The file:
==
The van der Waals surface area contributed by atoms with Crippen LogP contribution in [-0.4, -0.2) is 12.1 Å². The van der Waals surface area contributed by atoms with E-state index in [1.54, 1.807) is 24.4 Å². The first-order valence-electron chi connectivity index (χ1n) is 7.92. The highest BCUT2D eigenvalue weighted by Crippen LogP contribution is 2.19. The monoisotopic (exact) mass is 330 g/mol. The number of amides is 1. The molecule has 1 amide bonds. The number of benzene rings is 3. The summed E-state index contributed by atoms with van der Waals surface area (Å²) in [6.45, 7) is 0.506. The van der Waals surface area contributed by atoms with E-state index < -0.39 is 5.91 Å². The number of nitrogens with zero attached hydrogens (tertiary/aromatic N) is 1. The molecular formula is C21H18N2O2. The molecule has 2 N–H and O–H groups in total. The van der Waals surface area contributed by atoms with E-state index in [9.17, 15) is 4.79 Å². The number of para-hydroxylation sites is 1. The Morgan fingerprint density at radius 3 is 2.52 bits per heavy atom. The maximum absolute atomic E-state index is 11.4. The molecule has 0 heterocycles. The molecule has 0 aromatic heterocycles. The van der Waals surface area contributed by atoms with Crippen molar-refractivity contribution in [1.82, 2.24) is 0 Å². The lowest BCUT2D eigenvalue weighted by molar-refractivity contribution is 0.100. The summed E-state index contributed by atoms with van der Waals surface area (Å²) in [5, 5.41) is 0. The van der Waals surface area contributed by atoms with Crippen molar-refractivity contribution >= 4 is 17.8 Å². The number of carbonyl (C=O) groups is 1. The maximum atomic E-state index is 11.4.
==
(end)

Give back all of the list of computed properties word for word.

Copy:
The van der Waals surface area contributed by atoms with Crippen LogP contribution in [-0.4, -0.2) is 12.1 Å². The van der Waals surface area contributed by atoms with E-state index in [1.54, 1.807) is 24.4 Å². The first-order valence-electron chi connectivity index (χ1n) is 7.92. The highest BCUT2D eigenvalue weighted by Crippen LogP contribution is 2.19. The monoisotopic (exact) mass is 330 g/mol. The number of amides is 1. The molecule has 1 amide bonds. The number of benzene rings is 3. The summed E-state index contributed by atoms with van der Waals surface area (Å²) in [6.45, 7) is 0.506. The van der Waals surface area contributed by atoms with E-state index < -0.39 is 5.91 Å². The number of nitrogens with zero attached hydrogens (tertiary/aromatic N) is 1. The molecular formula is C21H18N2O2. The molecule has 2 N–H and O–H groups in total. The van der Waals surface area contributed by atoms with E-state index in [9.17, 15) is 4.79 Å². The number of para-hydroxylation sites is 1. The Morgan fingerprint density at radius 3 is 2.52 bits per heavy atom. The maximum absolute atomic E-state index is 11.4. The molecule has 0 heterocycles. The molecule has 0 aromatic heterocycles. The van der Waals surface area contributed by atoms with Crippen molar-refractivity contribution in [1.82, 2.24) is 0 Å². The lowest BCUT2D eigenvalue weighted by molar-refractivity contribution is 0.100. The summed E-state index contributed by atoms with van der Waals surface area (Å²) in [5, 5.41) is 0. The van der Waals surface area contributed by atoms with Crippen molar-refractivity contribution >= 4 is 17.8 Å². The number of carbonyl (C=O) groups is 1. The maximum atomic E-state index is 11.4.